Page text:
By Joel Silva / Broken glass repairiPhoneMobilePhone repair / 0 Comments

iPhones that have undergone any third-party screen repair now qualify for warranty coverage, as long as the issue being fixed does not relate to the display itself, according to an internal memo distributed by Apple today. MacRumors confirmed the memo’s authenticity with multiple sources.

Previously, an iPhone with a third-party display was not eligible for any authorized repairs under warranty.

When a customer with an iPhone that has a third-party display seeks a repair for a non-display issue, Apple Stores and Apple Authorized Service Providers have been advised to inspect the device for any fraud or tampering, and then swap out the device or replace the broken part based on Apple’s in-warranty pricing.

iPhones with third-party displays must still be within their warranty coverage period, whether it be Apple’s standard 1-year manufacturer’s warranty or extended AppleCarecoverage, in order for warranty service to be honored.

If the iPhone is out of warranty, or the repair involves a display-related issue, customers will be offered the option to pay Apple’s flat rate out-of-warranty pricing. If a customer declines this out-of-warranty pricing, then Apple Authorized Service Providers are instructed to decline service altogether.

If the presence of any third-party part causes the repair to be unsuccessful or breaks the iPhone, Apple said customers will be required to pay the out-of-warranty cost to replace the third-party part, or the entire device if necessary, in order to resolve the issue that the iPhone was initially brought in for.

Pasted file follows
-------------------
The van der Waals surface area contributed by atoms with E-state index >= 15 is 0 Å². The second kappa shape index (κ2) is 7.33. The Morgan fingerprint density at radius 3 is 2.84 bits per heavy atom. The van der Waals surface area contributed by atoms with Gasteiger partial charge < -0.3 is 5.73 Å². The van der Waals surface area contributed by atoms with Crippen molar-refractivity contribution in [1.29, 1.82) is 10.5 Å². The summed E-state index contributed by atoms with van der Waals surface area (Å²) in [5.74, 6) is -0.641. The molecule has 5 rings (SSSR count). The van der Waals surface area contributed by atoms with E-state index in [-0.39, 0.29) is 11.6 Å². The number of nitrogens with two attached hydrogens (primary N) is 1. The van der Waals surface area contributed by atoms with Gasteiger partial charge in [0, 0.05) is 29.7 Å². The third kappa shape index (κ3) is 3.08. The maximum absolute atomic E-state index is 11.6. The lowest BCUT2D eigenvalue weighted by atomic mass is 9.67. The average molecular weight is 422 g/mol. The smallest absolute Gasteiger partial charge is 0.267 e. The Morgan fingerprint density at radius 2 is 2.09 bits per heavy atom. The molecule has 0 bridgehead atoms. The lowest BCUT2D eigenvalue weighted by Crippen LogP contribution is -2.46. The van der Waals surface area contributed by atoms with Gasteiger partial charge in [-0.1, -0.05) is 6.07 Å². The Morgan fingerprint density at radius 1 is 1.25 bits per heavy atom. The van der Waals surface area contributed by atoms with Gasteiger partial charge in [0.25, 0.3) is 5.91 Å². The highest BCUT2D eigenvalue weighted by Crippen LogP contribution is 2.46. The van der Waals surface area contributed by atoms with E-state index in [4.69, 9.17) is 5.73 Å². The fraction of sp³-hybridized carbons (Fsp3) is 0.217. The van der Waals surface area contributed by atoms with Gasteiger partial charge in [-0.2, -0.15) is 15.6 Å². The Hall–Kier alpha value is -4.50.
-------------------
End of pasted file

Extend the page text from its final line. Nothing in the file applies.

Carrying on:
If a customer wants to pay for an Apple genuine display to replace their third-party display, Apple Authorized Service Providers have been instructed to quote the typical out-of-warranty price for a new display. Apple said AppleCare+ will not cover third-party display or battery repairs.

Apple Authorized Service Providers are still instructed to decline service for any iPhone with a functional failure related to a third-party aluminum enclosure, logic board, battery, Lightning connector, headphone jack, volume buttons, mute switch, sleep/wake button, and certain microphones.

MacRumors has confirmed that the policy applies to repairs in the United States and Canada, while other regions are likely included.